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Prescription Options for Psoriasis

Thursday, May 13th

Prescription Options for Psoriasis

More than just an aggravating skin rash, psoriasis can have devastating consequences in its severest form and can be quite difficult to deal with even if it is mild. While the future holds exciting breakthroughs in medications used to fight psoriasis, those drugs are still awaiting FDA approval. This means that psoriasis patients have to deal with their condition with the traditional options of the past for the time being.

Since psoriasis is caused by an immune response in the skin, medications such as topical steroids are commonly used to handle this skin disorder. Some of the weaker topical steroids like corticosteroids can be purchased over the counter, but for the most part steroids have to be prescribed and monitored by a doctor.

Medicines and Alternatives Commonly Used for Psoriasis

While steroid creams make up the bulk of psoriasis options, they are not the only products available to psoriasis patients. Here is a quick overview of just some of the choices that might be right for you:

  • Phototherapy - For the past 80 years, patients have been successfully dealing with their psoriasis with ultraviolet rays and sunlight. One of the oldest forms of phototherapy involves ultraviolet B or UVB. A newer twist on this option is called narrow band UVB and is more effective although it is not known if it is as safe as the older method. Lasers are another form of phototherapy for psoriasis as well as a form of light process called PUVA. In this form of psoriasis relief, the patient takes a pill and then is exposed to UVA. While this option is very effective, it is also known to contribute to the development of skin cancers.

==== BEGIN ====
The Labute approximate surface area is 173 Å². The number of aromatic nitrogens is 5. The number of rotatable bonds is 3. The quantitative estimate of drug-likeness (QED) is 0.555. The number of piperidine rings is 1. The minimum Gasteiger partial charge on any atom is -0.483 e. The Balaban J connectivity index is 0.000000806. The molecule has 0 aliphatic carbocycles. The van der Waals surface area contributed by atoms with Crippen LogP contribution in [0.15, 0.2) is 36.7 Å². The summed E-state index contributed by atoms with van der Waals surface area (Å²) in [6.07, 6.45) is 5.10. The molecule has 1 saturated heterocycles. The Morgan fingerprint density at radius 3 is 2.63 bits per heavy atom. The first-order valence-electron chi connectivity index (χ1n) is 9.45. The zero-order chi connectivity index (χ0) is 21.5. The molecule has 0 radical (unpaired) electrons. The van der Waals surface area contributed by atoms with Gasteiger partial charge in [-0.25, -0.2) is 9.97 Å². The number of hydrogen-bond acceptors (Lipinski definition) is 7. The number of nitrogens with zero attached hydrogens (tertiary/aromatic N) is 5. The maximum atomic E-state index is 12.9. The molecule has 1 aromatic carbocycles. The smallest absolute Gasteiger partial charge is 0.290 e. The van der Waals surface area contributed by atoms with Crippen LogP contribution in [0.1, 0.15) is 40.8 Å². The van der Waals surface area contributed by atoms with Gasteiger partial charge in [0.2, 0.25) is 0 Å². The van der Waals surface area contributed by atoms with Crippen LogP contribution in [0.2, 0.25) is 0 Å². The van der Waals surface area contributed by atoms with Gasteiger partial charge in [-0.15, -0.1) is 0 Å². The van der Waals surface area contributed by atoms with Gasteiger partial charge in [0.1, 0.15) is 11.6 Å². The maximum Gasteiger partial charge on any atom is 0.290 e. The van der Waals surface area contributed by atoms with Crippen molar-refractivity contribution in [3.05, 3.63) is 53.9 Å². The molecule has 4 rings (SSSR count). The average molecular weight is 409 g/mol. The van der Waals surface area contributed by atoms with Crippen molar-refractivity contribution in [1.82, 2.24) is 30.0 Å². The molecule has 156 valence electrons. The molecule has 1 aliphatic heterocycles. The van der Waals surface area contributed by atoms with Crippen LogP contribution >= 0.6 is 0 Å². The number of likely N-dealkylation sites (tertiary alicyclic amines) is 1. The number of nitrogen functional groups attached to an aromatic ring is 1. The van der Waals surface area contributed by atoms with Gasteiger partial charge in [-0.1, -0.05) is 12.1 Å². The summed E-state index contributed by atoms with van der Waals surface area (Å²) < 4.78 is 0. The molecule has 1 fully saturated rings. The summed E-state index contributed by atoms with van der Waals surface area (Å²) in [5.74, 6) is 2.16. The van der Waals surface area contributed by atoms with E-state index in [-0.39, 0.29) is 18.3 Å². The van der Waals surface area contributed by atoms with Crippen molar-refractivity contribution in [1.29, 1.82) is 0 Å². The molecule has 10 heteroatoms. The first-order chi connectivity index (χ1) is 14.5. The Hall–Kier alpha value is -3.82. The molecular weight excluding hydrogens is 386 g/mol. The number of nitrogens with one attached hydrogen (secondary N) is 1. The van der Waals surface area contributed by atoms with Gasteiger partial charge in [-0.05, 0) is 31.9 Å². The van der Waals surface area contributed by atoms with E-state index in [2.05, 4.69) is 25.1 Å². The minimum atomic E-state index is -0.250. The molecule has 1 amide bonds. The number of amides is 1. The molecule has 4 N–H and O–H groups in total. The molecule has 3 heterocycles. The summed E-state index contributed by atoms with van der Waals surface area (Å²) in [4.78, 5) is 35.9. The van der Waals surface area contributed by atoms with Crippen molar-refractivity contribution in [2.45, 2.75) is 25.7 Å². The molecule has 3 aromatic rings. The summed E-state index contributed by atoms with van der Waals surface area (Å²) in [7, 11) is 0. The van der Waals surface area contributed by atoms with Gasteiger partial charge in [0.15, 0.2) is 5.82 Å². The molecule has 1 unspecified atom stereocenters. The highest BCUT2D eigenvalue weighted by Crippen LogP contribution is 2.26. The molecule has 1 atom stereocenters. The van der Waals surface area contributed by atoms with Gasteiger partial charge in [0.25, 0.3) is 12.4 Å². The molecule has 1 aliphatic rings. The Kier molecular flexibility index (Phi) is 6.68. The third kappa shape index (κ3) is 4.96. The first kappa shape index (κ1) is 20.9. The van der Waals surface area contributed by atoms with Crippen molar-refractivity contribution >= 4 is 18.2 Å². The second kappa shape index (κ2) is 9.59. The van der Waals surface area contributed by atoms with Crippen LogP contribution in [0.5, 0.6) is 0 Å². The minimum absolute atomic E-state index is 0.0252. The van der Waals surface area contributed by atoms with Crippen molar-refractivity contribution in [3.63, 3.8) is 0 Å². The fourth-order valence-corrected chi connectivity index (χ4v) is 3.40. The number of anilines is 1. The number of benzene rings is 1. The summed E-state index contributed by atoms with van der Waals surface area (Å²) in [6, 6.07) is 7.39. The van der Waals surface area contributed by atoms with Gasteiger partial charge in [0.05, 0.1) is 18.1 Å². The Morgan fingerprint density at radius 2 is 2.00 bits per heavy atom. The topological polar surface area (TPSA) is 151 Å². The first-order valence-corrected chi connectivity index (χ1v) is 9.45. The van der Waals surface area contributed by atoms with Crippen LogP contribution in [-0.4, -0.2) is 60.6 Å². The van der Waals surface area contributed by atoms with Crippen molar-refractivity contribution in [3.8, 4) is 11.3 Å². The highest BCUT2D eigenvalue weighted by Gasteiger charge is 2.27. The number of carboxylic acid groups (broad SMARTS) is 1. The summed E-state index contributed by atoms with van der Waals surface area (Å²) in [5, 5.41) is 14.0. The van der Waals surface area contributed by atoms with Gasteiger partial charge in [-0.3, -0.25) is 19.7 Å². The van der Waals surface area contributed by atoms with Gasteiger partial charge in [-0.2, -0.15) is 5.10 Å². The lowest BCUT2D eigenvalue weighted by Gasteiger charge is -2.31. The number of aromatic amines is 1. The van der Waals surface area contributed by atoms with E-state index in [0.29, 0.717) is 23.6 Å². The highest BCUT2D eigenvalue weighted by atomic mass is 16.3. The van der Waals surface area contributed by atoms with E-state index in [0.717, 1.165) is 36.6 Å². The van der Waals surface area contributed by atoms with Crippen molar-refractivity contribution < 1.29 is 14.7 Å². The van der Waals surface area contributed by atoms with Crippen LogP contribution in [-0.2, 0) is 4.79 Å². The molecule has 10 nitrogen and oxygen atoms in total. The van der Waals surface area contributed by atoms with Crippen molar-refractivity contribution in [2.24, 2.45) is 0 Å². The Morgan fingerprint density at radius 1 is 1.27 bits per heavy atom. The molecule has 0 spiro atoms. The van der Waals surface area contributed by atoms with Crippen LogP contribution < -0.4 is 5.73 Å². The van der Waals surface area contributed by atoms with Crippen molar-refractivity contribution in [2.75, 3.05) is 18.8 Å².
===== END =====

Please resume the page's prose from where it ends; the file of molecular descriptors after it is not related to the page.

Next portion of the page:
• Methotrexate - Is an oral medication that was developed for use in chemotherapy. It is usually administered once a week and is quite effective. The downside of this medication is that it can build hepatic toxicity if it is not monitored closely.
  • Cyclosporin - This is a medication that has many side effects and is normally used only in severe cases or as a last resort after other options have failed.

Since many of these medications have risks and side effects that can potentially cause a great deal of harm to the patient, it is not uncommon for doctors to revolve or rotate prescribed options. This lessens the risk of developing side effects since the patient is not exposed to only one method for a long period of time. Some of the options mentioned above will also actually contradict the side effects caused by other medications. So a cycle of medications, along with topical steroids, and phototherapy can be ideal for a good number of patients.

Newer medications will hopefully eliminate the need for rotating choices by providing an effective course of action without the fear of side effects if the medications are taken for a long period of time.

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